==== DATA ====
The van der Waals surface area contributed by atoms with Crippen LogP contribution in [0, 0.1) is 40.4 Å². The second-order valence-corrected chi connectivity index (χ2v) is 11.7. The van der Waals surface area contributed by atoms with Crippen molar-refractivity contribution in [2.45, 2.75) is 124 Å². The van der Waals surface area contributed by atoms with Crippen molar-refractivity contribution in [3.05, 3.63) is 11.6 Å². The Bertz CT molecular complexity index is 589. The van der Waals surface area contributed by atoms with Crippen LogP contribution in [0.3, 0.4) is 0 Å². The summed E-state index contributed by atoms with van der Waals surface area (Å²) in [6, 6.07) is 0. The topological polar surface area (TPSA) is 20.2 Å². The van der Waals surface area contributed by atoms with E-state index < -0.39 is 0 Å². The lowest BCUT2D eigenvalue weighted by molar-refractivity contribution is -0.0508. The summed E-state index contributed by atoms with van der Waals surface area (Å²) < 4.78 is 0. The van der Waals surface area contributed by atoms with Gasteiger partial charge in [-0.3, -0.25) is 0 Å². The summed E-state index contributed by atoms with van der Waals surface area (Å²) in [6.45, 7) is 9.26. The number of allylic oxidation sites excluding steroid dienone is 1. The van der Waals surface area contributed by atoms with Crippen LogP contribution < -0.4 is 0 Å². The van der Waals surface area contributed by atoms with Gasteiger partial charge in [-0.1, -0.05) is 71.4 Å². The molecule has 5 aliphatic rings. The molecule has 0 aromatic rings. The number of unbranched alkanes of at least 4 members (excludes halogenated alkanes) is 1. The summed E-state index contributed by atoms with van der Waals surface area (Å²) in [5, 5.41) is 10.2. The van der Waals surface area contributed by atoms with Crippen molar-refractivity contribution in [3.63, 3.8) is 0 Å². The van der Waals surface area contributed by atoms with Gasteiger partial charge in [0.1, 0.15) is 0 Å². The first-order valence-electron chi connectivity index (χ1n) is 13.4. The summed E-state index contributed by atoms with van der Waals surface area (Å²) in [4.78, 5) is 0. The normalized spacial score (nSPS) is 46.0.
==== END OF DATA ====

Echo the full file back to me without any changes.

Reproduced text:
The van der Waals surface area contributed by atoms with Crippen LogP contribution in [0, 0.1) is 40.4 Å². The second-order valence-corrected chi connectivity index (χ2v) is 11.7. The van der Waals surface area contributed by atoms with Crippen molar-refractivity contribution in [2.45, 2.75) is 124 Å². The van der Waals surface area contributed by atoms with Crippen molar-refractivity contribution in [3.05, 3.63) is 11.6 Å². The Bertz CT molecular complexity index is 589. The van der Waals surface area contributed by atoms with Crippen LogP contribution in [0.3, 0.4) is 0 Å². The summed E-state index contributed by atoms with van der Waals surface area (Å²) in [6, 6.07) is 0. The topological polar surface area (TPSA) is 20.2 Å². The van der Waals surface area contributed by atoms with E-state index < -0.39 is 0 Å². The lowest BCUT2D eigenvalue weighted by molar-refractivity contribution is -0.0508. The summed E-state index contributed by atoms with van der Waals surface area (Å²) < 4.78 is 0. The van der Waals surface area contributed by atoms with Gasteiger partial charge in [-0.3, -0.25) is 0 Å². The summed E-state index contributed by atoms with van der Waals surface area (Å²) in [6.45, 7) is 9.26. The number of allylic oxidation sites excluding steroid dienone is 1. The van der Waals surface area contributed by atoms with Crippen LogP contribution < -0.4 is 0 Å². The van der Waals surface area contributed by atoms with Gasteiger partial charge in [-0.1, -0.05) is 71.4 Å². The molecule has 5 aliphatic rings. The molecule has 0 aromatic rings. The number of unbranched alkanes of at least 4 members (excludes halogenated alkanes) is 1. The summed E-state index contributed by atoms with van der Waals surface area (Å²) in [5, 5.41) is 10.2. The van der Waals surface area contributed by atoms with Crippen molar-refractivity contribution in [3.63, 3.8) is 0 Å². The van der Waals surface area contributed by atoms with Gasteiger partial charge in [0.1, 0.15) is 0 Å². The first-order valence-electron chi connectivity index (χ1n) is 13.4. The summed E-state index contributed by atoms with van der Waals surface area (Å²) in [4.78, 5) is 0. The normalized spacial score (nSPS) is 46.0.